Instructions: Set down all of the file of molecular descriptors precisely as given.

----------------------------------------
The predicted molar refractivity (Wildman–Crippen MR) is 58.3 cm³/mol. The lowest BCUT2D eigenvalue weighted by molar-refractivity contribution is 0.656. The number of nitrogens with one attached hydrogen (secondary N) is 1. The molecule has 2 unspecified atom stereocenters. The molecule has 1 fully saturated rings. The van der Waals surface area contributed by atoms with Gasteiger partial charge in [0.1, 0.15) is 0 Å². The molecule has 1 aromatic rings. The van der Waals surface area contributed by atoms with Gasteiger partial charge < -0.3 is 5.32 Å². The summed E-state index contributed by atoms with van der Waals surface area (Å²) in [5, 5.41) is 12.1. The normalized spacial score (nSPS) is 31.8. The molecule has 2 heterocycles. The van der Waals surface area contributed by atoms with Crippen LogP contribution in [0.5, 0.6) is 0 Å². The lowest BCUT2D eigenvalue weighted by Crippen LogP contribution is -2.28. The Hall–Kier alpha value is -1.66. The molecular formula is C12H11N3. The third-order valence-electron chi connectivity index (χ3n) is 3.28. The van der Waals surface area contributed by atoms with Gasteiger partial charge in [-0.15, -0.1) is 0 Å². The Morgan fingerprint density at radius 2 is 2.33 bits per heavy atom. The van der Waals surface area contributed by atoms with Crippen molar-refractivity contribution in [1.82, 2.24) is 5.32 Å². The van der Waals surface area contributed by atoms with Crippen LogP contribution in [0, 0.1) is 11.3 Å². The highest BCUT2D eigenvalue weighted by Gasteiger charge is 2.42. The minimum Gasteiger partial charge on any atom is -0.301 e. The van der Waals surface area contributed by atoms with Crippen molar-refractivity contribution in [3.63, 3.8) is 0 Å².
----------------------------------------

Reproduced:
The predicted molar refractivity (Wildman–Crippen MR) is 58.3 cm³/mol. The lowest BCUT2D eigenvalue weighted by molar-refractivity contribution is 0.656. The number of nitrogens with one attached hydrogen (secondary N) is 1. The molecule has 2 unspecified atom stereocenters. The molecule has 1 fully saturated rings. The van der Waals surface area contributed by atoms with Gasteiger partial charge in [0.1, 0.15) is 0 Å². The molecule has 1 aromatic rings. The van der Waals surface area contributed by atoms with Gasteiger partial charge < -0.3 is 5.32 Å². The summed E-state index contributed by atoms with van der Waals surface area (Å²) in [5, 5.41) is 12.1. The normalized spacial score (nSPS) is 31.8. The molecule has 2 heterocycles. The van der Waals surface area contributed by atoms with Crippen LogP contribution in [0.5, 0.6) is 0 Å². The lowest BCUT2D eigenvalue weighted by Crippen LogP contribution is -2.28. The Hall–Kier alpha value is -1.66. The molecular formula is C12H11N3. The third-order valence-electron chi connectivity index (χ3n) is 3.28. The van der Waals surface area contributed by atoms with Gasteiger partial charge in [-0.15, -0.1) is 0 Å². The Morgan fingerprint density at radius 2 is 2.33 bits per heavy atom. The van der Waals surface area contributed by atoms with Crippen molar-refractivity contribution in [1.82, 2.24) is 5.32 Å². The van der Waals surface area contributed by atoms with Crippen LogP contribution in [0, 0.1) is 11.3 Å². The highest BCUT2D eigenvalue weighted by Gasteiger charge is 2.42. The minimum Gasteiger partial charge on any atom is -0.301 e. The van der Waals surface area contributed by atoms with Crippen molar-refractivity contribution in [3.63, 3.8) is 0 Å².